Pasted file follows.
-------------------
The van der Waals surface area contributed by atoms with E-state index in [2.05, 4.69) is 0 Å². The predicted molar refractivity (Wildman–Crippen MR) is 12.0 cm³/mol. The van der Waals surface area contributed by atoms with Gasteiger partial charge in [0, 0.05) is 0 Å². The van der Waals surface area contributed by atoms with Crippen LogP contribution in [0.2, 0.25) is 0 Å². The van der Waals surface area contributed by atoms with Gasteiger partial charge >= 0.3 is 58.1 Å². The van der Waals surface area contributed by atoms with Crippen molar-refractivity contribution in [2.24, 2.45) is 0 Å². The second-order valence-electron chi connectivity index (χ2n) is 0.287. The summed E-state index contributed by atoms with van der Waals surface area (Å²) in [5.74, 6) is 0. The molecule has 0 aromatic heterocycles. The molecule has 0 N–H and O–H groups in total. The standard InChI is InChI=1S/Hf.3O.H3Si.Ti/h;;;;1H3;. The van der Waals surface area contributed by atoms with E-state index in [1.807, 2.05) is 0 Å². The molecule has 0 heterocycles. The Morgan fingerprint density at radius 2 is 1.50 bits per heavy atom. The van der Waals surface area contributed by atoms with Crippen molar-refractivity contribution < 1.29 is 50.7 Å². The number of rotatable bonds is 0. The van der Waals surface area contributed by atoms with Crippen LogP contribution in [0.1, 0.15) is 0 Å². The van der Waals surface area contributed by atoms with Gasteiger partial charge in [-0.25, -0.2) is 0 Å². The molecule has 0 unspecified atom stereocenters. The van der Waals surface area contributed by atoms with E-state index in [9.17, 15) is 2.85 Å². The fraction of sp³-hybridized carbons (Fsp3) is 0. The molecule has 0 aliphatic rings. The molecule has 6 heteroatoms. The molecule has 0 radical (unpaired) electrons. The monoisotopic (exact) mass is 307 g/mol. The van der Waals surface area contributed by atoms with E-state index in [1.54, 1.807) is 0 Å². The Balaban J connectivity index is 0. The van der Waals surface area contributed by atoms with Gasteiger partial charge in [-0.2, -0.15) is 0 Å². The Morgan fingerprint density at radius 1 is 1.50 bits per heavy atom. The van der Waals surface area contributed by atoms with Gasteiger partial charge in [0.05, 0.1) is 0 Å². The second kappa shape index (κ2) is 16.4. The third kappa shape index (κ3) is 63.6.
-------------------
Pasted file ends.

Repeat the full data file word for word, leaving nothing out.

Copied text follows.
The van der Waals surface area contributed by atoms with E-state index in [2.05, 4.69) is 0 Å². The predicted molar refractivity (Wildman–Crippen MR) is 12.0 cm³/mol. The van der Waals surface area contributed by atoms with Gasteiger partial charge in [0, 0.05) is 0 Å². The van der Waals surface area contributed by atoms with Crippen LogP contribution in [0.2, 0.25) is 0 Å². The van der Waals surface area contributed by atoms with Gasteiger partial charge >= 0.3 is 58.1 Å². The van der Waals surface area contributed by atoms with Crippen molar-refractivity contribution in [2.24, 2.45) is 0 Å². The second-order valence-electron chi connectivity index (χ2n) is 0.287. The summed E-state index contributed by atoms with van der Waals surface area (Å²) in [5.74, 6) is 0. The molecule has 0 aromatic heterocycles. The molecule has 0 N–H and O–H groups in total. The standard InChI is InChI=1S/Hf.3O.H3Si.Ti/h;;;;1H3;. The van der Waals surface area contributed by atoms with E-state index in [1.807, 2.05) is 0 Å². The molecule has 0 heterocycles. The Morgan fingerprint density at radius 2 is 1.50 bits per heavy atom. The van der Waals surface area contributed by atoms with Crippen molar-refractivity contribution < 1.29 is 50.7 Å². The number of rotatable bonds is 0. The van der Waals surface area contributed by atoms with Crippen LogP contribution in [0.1, 0.15) is 0 Å². The van der Waals surface area contributed by atoms with Gasteiger partial charge in [-0.25, -0.2) is 0 Å². The molecule has 0 unspecified atom stereocenters. The van der Waals surface area contributed by atoms with E-state index in [9.17, 15) is 2.85 Å². The fraction of sp³-hybridized carbons (Fsp3) is 0. The molecule has 0 aliphatic rings. The molecule has 6 heteroatoms. The molecule has 0 radical (unpaired) electrons. The monoisotopic (exact) mass is 307 g/mol. The van der Waals surface area contributed by atoms with E-state index in [1.54, 1.807) is 0 Å². The Balaban J connectivity index is 0. The van der Waals surface area contributed by atoms with Gasteiger partial charge in [-0.2, -0.15) is 0 Å². The Morgan fingerprint density at radius 1 is 1.50 bits per heavy atom. The van der Waals surface area contributed by atoms with Gasteiger partial charge in [0.05, 0.1) is 0 Å². The second kappa shape index (κ2) is 16.4. The third kappa shape index (κ3) is 63.6.